Likewise, the Cincinnati Reds hardly worked up a sweat in disposing of Los Angeles in three games (page 33) to set up a meeting with the Atlanta Braves in the National League Championship Series. The Braves were pushed to four games by the Rockies, whose Game 3 triumph forced Atlanta to use Greg Maddux on three days of rest for the first time this season (below).
The ferocity of the Seattle-New York series exposed a dangerous underside to the expanded postseason. Both the Mariners and the Yankees heaped heavy workloads on their closers and best starting pitchers, even with as many as 14 more postseason games looming. Seattle closer Norm Charlton, who missed all of last season following two surgical procedures on his left elbow, threw four innings in Game 2 (his longest outing since 1991) and then pitched in each of the next three games too. His New York counterpart, John Wetteland, threw 3⅓ innings in Game 2 (his longest outing of this decade) and was so awful coming back in Game 4 that Yankee manager Buck Showalter lost without using him in Game 5.
If one accepts the safe assumption that Johnson will be voted the Cy Young Award this year, the series ended with two Cy Young winners (Johnson and the Yanks' Jack McDowell) pitching out of the bullpen on one day's rest in a game started by a third Cy Young winner (Cone), who was left in to throw 147 pitches—a total of 282 in two series starts.
"I can barely lift my arm over my head, but I would have stayed out there all night if it would have gotten us a win," Cone said after Sunday's marathon. "The guys put their careers on the line. One pitch could have blown out their arms. You hear the rap people put on the modern-day player I, I, I and me, me, me—well, this series was anything but that. If this doesn't do a lot to diminish the greedy ballplayer image, I don't know what will."
Said Tim Belcher, one of only nine pitchers Seattle carried on its 25-man Division Series roster, "After this, I think you'll see teams carry more pitchers because of the extra round of playoffs. It used to be teams carried nine. Ten was gobs of pitchers. Now, maybe the Rockies had the right idea. They had 12."
The player strike that began last year reduced the 1995 regular season by 18 games. Given a full season, a team might have to endure 181 games to win a world championship. (The 1927 Yankees played a total of 158 games.) And de facto commissioner Bud Selig has floated the idea of expanding the Division Series to another best-of-seven round. "Only if you play a shorter season and then get a couple of off days to set up your rotation," Piniella says of that prospect. "I think a best of five for the first round is sufficient, anyway."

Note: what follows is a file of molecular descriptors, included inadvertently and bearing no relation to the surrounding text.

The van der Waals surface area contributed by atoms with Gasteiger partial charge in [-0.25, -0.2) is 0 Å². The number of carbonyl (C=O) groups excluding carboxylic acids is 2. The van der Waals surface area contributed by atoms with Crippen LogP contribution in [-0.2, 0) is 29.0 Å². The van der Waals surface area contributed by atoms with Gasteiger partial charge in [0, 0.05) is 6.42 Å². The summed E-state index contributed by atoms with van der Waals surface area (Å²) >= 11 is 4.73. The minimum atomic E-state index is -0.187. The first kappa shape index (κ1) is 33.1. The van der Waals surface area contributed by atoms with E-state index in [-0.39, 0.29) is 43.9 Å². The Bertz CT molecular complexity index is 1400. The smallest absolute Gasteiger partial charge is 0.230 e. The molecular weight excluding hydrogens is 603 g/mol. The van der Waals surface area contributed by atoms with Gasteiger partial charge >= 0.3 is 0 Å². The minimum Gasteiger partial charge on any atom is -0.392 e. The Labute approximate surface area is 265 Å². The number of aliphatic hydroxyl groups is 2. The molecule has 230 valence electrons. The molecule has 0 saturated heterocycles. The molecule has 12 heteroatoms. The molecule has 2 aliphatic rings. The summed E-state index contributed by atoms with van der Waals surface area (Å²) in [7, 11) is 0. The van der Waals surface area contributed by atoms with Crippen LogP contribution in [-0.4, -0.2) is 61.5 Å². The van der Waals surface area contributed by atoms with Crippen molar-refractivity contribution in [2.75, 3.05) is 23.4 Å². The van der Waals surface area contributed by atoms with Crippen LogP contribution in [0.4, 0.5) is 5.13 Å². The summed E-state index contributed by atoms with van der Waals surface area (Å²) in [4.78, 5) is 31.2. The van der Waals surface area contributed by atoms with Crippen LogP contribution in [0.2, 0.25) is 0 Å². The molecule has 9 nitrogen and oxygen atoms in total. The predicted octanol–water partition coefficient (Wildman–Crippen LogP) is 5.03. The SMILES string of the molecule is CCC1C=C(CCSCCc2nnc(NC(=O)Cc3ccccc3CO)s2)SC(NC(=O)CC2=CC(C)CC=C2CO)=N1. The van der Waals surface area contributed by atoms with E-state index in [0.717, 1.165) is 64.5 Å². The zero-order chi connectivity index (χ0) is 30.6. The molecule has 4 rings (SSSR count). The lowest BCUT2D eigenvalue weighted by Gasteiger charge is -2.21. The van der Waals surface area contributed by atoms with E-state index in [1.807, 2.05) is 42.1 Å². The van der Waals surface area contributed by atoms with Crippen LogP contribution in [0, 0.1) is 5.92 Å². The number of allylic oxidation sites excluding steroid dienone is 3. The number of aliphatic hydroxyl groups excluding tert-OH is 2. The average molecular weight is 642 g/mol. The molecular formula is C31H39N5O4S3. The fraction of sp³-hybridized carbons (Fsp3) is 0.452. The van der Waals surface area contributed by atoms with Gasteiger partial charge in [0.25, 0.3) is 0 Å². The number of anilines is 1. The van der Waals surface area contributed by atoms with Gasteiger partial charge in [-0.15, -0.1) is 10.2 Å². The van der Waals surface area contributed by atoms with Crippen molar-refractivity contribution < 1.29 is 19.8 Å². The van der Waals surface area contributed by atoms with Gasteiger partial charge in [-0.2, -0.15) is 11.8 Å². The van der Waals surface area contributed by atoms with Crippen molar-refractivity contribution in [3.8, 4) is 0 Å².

It's hard to imagine what could happen in seven games that could come close to matching the epic between the Mariners and the Yankees. In many ways no one ever saw anything like it. In the previous 781 games played in 144 postseason series since the first World Series in 1903:
•Never had a player hit five home runs in five games. Seattle's Ken Griffey Jr. did so after renewing acquaintance before Game 1 with Reggie Jackson, heretofore the only other man to hit five in a postseason series, though Jackson needed six games in the 1977 World Series to do so. "Mr. October," Junior said upon his audience with Jackson. "I'll go rub my bat against him." Consider the crown passed.
•Never had a player driven in seven runs in one game. Martinez did so in Game 4, three on a third-inning home run that took a large bite out of a 5-0 New York lead and four on an eighth-inning grand slam off Wetteland that broke a 6-6 tie. When a crowd of reporters converged on him after his record night, Martinez first excused himself for 20 minutes of exercise with a stationary bike and weights. "I do it every day," he said.
•Never had a player hit home runs from both sides of the plate in the same game. Yankee centerfielder Bernie Williams did that in Game 3 at the Kingdome, first taking Johnson out righthanded to the opposite field and then pulling a pitch from Bill Risley into the third deck in rightfield.